A 2004 study published in the Journal of the American Medical Association found that patients lost an average of 61 percent of their excess weight. And the majority [of them] keep the weight off. Gastric bypass surgery adds years to people’s lives, too. In 2007 The New England Journal of Medicine reported that obese individuals who went under the knife decreased their risk of dying within the following decade by 40 percent.
So it seems that gastric bypass surgery is a very viable option for people who want to lose weight, but it should not be used as a substitute for diet and exercise unless absolutely necessary. Indeed, even those who have the surgery often still need the aid of regular diet and exercise to help them achieve their goals, because having the size of one’s stomach reduced may help keeping off extra pounds, but it does not eliminate extra weight that is already present.
Like with any surgery, there are inherent risks involved with gastric bypass too. “’Infection, bleeding, and intestinal obstruction are real risks, and weight loss results aren’t always permanent,’ says Ron Palmon, MD, a clinical instructor in the division of gastroenterology at New York’s Mount Sinai School of Medicine. ‘There’s a definite need for a less invasive alternative’” (Beyond Stomach Stapling). This dreamed-of “less invasive alternative” will likely become the next big trend in weight loss if, that is, it ever becomes more than just a dream. So far, weight loss drugs are not very promising, and their potential side effects make most doctors hesitant to even prescribe them.
For a less conventional method of losing weight, some people are so foolishly desperate that they will purposely ingest parasites known as tapeworms in their—at that point—completely misguided attempts to lose weight in all the wrong ways. Dr. Patricia Quinlisk, medical director of the Iowa Department of Public Health, says, “Ingesting tapeworms is extremely risky and can cause a wide range of undesirable side effects, including rare deaths. Those desiring to lose weight are advised to stick with proven weight loss methods; consuming fewer calories and increasing physical activity” (PSA). The popular television medical drama, House, even includes an episode where a patient almost dies from a tapeworm that made its way into her brain (apparently the can actually do that in rare circumstances). Tape worms are nothing but bad news, and even if they do somehow help a person to lose weight, they are not worth the risk of losing one’s life in the process. They are not friendly little symbiotic organisms that will live in a person’s digestive tract and help them to digest food, they are very dangerous parasites. Instead of ingesting worms, why not just eat less food and avoid the problem altogether?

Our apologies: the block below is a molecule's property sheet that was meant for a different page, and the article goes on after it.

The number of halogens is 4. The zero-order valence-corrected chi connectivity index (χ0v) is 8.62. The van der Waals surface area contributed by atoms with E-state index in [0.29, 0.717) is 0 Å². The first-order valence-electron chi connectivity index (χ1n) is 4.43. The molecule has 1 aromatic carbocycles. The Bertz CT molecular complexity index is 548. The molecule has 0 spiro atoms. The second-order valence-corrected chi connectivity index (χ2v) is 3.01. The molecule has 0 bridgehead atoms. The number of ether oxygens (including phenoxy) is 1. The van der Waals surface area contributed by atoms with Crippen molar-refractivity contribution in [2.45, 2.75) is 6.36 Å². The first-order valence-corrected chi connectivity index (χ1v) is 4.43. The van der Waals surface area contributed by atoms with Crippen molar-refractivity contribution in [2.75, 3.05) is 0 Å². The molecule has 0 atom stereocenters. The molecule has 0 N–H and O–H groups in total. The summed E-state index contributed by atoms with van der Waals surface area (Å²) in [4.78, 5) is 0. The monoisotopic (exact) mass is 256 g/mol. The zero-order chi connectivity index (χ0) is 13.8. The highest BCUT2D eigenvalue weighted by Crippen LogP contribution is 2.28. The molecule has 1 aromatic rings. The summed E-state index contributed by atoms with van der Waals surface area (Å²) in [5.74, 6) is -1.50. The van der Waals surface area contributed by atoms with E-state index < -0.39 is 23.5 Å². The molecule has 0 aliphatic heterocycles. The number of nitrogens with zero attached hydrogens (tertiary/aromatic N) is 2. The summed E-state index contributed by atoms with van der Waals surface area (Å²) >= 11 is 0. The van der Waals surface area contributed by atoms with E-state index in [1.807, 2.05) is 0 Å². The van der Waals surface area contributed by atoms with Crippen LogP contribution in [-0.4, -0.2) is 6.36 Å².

Sure, it is much easier to ingest tapeworms than to get gastric bypass surgery or stick to diet and exercise, but most of the time the easy way is not—in general—known for being the best way. Ingesting tapeworms may even be the least time-consuming way to potentially lose weight, but the potential benefits do not by any means outweigh the potential costs. No one should ingest tapeworms intentionally for any reason whatsoever. If nothing else, it is simply and utterly lazy, and has little or no net benefit. Take it from The Week Magazine, “You should probably try Weight Watchers instead.”
The body—including the life lived in the body—is a gift from God and as such must be well stewarded. To steward well always requires some measure of discipline and a whole lot of self-control. Getting regular and strenuous exercise is always the best way to lose weight, and combined with a maintained healthy diet, this discipline is a sure-fire way to not only shed some pounds, but to dramatically improve a person’s overall health with benefits as lasting as the discipline behind them.